The Framingham Wilson, Framingham ATP III and PCE prediction models perform equally well in predicting the risk of CHD or CVD, but there is large variation between validations and only few direct comparisons have been performed so far. All three prediction models overestimate the risk of CHD or CVD if no local adjustments are made, which could lead to overtreatment in clinical practice. Therefore, we recommend that future studies should investigate reasons for overprediction and that guidelines offer advise how to make better use of existing models and subsequently tailor or recalibrate them to the setting at hand.
The authors would like to acknowledge René Spijker for performing the search in MEDLINE and Embase, and Gary Collins and Doug Altman for their valuable input in designing the study and interpreting the results. Furthermore, we acknowledge all authors of included studies, who provided additional information on their studies: Dr. Andersson, Dr. Asgari, Dr. Buitrago, Dr. Cook, Dr. De Las Heras Gala, Dr. DeFilippis, Dr. Ferrario, Dr. Hadaegh, Dr. Khalili, Dr. Koenig, Dr. Locatelli, Dr. Marrugat, Dr. Reissigová, Dr. Ridker, Dr. Rodondi, Dr. Simmons, Dr. Subirana, Dr. Sussman, Dr. Tan, Dr. Veronesi, Dr. Vila, and Dr. Zvárová.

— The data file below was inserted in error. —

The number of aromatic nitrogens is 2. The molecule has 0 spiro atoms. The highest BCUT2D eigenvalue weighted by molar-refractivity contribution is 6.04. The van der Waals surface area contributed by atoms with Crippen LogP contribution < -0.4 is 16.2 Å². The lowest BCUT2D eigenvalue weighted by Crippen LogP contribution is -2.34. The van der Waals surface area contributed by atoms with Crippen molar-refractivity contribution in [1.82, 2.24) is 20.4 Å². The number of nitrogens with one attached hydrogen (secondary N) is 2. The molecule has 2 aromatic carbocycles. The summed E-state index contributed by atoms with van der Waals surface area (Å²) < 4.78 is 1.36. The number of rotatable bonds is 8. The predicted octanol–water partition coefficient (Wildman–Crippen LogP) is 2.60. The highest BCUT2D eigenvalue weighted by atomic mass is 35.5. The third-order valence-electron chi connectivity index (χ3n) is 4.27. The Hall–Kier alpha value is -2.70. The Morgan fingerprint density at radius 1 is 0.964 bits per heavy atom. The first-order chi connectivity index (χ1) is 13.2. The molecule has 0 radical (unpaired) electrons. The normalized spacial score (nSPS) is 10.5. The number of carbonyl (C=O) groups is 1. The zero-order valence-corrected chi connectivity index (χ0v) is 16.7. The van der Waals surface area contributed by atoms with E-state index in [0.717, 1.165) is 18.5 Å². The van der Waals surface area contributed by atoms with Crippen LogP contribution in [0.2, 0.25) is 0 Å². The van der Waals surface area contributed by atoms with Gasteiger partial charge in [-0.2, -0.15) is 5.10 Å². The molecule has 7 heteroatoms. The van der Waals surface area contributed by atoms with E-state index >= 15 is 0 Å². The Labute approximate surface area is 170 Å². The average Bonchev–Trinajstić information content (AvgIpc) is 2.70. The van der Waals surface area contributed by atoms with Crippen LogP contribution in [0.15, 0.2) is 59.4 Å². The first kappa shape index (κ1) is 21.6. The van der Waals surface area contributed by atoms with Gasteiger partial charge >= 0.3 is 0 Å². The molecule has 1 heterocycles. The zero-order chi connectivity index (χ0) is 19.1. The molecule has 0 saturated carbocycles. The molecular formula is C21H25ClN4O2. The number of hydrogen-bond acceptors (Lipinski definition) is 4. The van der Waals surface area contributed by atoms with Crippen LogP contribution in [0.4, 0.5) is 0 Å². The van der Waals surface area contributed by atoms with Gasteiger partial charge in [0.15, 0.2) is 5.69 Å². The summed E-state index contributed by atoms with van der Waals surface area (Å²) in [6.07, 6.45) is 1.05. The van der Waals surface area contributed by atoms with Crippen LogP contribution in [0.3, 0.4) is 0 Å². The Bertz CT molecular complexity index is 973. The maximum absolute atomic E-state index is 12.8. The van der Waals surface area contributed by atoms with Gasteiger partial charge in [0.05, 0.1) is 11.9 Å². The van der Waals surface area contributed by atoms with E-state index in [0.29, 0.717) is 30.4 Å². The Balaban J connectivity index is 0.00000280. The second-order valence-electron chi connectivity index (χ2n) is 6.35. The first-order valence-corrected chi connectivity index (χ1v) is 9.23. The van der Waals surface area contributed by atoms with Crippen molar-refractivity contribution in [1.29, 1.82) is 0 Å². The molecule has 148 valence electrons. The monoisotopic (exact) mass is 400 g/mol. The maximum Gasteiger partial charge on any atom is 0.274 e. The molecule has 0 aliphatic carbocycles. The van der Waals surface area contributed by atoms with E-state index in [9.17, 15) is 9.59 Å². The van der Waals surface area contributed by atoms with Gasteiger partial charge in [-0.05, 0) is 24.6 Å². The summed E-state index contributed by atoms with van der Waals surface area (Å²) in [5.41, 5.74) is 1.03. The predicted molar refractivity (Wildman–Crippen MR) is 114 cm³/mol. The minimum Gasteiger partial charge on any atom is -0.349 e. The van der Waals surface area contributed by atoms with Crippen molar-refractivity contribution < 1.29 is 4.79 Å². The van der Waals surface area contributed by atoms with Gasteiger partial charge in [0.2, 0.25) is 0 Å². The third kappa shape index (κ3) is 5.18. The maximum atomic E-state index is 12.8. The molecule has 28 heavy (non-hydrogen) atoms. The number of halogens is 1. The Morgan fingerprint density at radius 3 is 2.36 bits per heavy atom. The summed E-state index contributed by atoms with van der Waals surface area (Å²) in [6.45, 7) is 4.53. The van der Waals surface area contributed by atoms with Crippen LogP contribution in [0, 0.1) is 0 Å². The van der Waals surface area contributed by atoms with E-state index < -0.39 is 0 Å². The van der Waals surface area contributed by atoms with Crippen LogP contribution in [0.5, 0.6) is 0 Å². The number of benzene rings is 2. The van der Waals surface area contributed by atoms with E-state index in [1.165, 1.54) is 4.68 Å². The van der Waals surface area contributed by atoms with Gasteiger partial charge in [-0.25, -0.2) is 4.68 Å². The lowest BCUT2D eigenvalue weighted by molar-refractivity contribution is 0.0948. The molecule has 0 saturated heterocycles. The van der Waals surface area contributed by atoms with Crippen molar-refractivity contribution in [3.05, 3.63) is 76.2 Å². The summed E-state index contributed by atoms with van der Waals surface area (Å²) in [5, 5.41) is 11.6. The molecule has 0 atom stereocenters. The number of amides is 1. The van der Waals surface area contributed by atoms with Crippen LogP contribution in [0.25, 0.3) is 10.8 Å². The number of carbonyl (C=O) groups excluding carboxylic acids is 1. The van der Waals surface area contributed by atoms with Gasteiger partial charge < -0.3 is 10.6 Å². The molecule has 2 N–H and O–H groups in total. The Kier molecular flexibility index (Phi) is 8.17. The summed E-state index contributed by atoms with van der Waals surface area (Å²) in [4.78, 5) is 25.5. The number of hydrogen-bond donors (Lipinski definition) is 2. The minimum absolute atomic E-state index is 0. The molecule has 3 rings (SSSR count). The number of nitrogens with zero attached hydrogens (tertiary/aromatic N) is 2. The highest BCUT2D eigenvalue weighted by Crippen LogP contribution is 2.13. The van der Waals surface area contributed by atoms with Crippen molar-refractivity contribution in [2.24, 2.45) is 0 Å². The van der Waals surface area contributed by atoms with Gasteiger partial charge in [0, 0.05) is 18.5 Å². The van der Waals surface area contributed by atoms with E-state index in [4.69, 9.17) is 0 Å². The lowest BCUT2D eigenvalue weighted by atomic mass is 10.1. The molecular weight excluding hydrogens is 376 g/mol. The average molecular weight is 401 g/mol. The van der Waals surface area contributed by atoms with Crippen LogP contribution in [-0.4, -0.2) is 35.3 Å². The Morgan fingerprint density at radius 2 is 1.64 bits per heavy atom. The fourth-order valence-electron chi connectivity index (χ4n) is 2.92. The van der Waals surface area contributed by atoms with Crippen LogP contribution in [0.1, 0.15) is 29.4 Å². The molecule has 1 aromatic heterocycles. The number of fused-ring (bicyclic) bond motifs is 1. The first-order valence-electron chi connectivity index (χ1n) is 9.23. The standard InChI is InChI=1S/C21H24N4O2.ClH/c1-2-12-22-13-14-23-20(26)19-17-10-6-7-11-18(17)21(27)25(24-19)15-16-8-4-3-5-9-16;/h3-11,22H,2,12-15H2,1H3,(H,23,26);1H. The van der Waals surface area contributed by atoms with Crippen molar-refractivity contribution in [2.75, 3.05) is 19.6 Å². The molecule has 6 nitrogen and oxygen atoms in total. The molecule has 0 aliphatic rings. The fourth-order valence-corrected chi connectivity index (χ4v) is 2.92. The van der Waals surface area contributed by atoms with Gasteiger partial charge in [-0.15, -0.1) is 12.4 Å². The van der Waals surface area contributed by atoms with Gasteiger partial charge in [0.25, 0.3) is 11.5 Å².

Financial support was received from the Cochrane Methods Innovation Funds Round 2 (MTH001F) and Cochrane Trusted methods and Support for Cochrane Reviews of Prognostic studies. KGMM received a grant from the Netherlands Organization for Scientific Research (ZONMW 918.10.615 and 91208004) and from the CREW NHS project, grant number 2013T083, co-funded by the Dutch Heart Society. TPAD was supported by the Netherlands Organization for Scientific Research (91617050).
Availability of data and materials